MOGADISHU- After several months of waiting, Somalia will usher in new Members of Parliament (Senators and Lower House members) in a ceremony at the heavily fortified Halane Base Camp that hosts several diplomatic missions.
Organisers have already set the venue ahead of the April 14 swearing-in, with the African Union Transition Mission (ATMIS) beefing up security within the vicinity. The Base Camp is currently out of bounds from members of the public.
Early this week, the Federal Electoral Implementation Committee (FEIT) completed the issuance of certificates to winners of various seats, clearing the stage for conclusion of the exercise which has dragged on for over a year.
Data shared by FEIT indicate that over 245 Lower House members and 54 senators have been cleared ahead of tomorrow’s exercise, further showcasing that the country will ostensibly have a new parliament. But making such strides meant that a lot of compromises had to be taken.
For instance, Prime Minister Mohamed Hussein Roble has been tussling with outgoing President Mohamed Abdullahi Farmaajo over elections, leading to their imminent fallout. While Roble has been calling for free and fair elections, Farmaajo is accused of plotting to install his loyalists.
Last week, Roble dismissed ATMIS boss Ambassador Francisco Madeira for “interfering with internal affairs” of Somalia, but the Mozambique-born envoy was quickly defended by Farmaajo and African Union Commission Chairperson Moussa Faki.
Meanwhile, former National Intelligence Security Agency (NISA) Director Fahad Yasin, whose victory for HoP086 was nullified by FEIT on grounds that the election was “deeply flawed”, will be excluded from tomorrow’s event.
His wa among the four seats whose results were suspended due to electoral irregularities. FEIT announced last Thursday that fresh elections would be held for these vacant positions.
The nullification triggered intense behind-the-scenes campaigns by Villa Somalia to have the ex-spy chief, now Farmaajo’s national security advisor, cleared. However, Roble stood his grounds. On Monday, Yasin filed a suit at the Supreme Court, calling for his reinstatement.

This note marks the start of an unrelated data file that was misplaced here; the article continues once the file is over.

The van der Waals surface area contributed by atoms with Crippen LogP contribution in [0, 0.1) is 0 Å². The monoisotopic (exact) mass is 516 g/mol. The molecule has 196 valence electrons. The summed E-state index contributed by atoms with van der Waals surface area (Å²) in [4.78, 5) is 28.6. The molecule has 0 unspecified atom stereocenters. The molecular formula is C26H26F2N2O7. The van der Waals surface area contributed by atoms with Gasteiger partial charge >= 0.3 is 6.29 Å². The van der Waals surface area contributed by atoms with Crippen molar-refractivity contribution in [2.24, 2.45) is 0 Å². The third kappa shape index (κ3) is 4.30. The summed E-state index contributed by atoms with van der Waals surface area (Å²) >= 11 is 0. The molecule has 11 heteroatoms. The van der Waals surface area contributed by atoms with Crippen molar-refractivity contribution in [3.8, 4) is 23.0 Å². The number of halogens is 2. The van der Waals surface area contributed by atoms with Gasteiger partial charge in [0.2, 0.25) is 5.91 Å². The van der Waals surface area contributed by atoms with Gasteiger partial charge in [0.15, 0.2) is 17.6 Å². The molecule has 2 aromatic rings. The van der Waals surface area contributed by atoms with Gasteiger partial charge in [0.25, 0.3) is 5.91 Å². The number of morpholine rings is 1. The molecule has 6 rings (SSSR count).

Yasin’s lawyer, Zakariye Mohamud Ismail, called the decision to suspend HOP086 illegal. He dismissed allegations of wrongdoing in the election.
The Supreme Court has now ordered the Attorney General to respond within two days.
Before moving to the Supreme Court, Yasin also pushed FEIT Secretary Abdirahim Abdiaziz to have him cleared, but the attempts were thwarted by Roble, who immediately dismissed Abdiaziz.
Known as Farmaajo’s “Mr. Fix It”, Yasin has been linked to the team sabotaging electoral process and ordering deployment of security teams to regions where Farmaajo is unpopular. Yasin, critics argue, is determined to have Farmaajo re-elected.
The former spy is also linked to the untimely murder of Ikran Tahlil, a cyber-security chief in NISA, a claim which he denies. Despite NISA’s claim that Ikran was killed by Al-Shabaab, critics insist Yasin was directly involved. Al-Shabaab have also denied involvement.
With MPs facing judges on Thursday, it effectively means Yasin will be watching from the sidelines and may after all struggle to influence presidential outcome. The former Al-Jazeera journalist is also believed to be an undercover officer for Qatar, which has special interests in Somalia.
On Wednesday, FEIT chairman Muse Gelle Yusuf and members of the committee arrived in Baidoa to find a solution over the disputed three seats, whose results were suspended by the committee.
While in town, Muse Gulle Yusuf will meet with the president of the South West State and the State Electoral Implementation Committee officials to listen to their complaints. South West claimed to have cut ties with PM Roble due to nullification of four Lower House seats.
Farmaajo is facing opposition led by former Presidents Sharif Sheikh Ahmed and Hassan Sheikh Mohamud along with former Prime Minister Hassan Ali Khaire and Wadajir party leader Abdirahman Abdishakur Warsame, who was recently elected to parliament.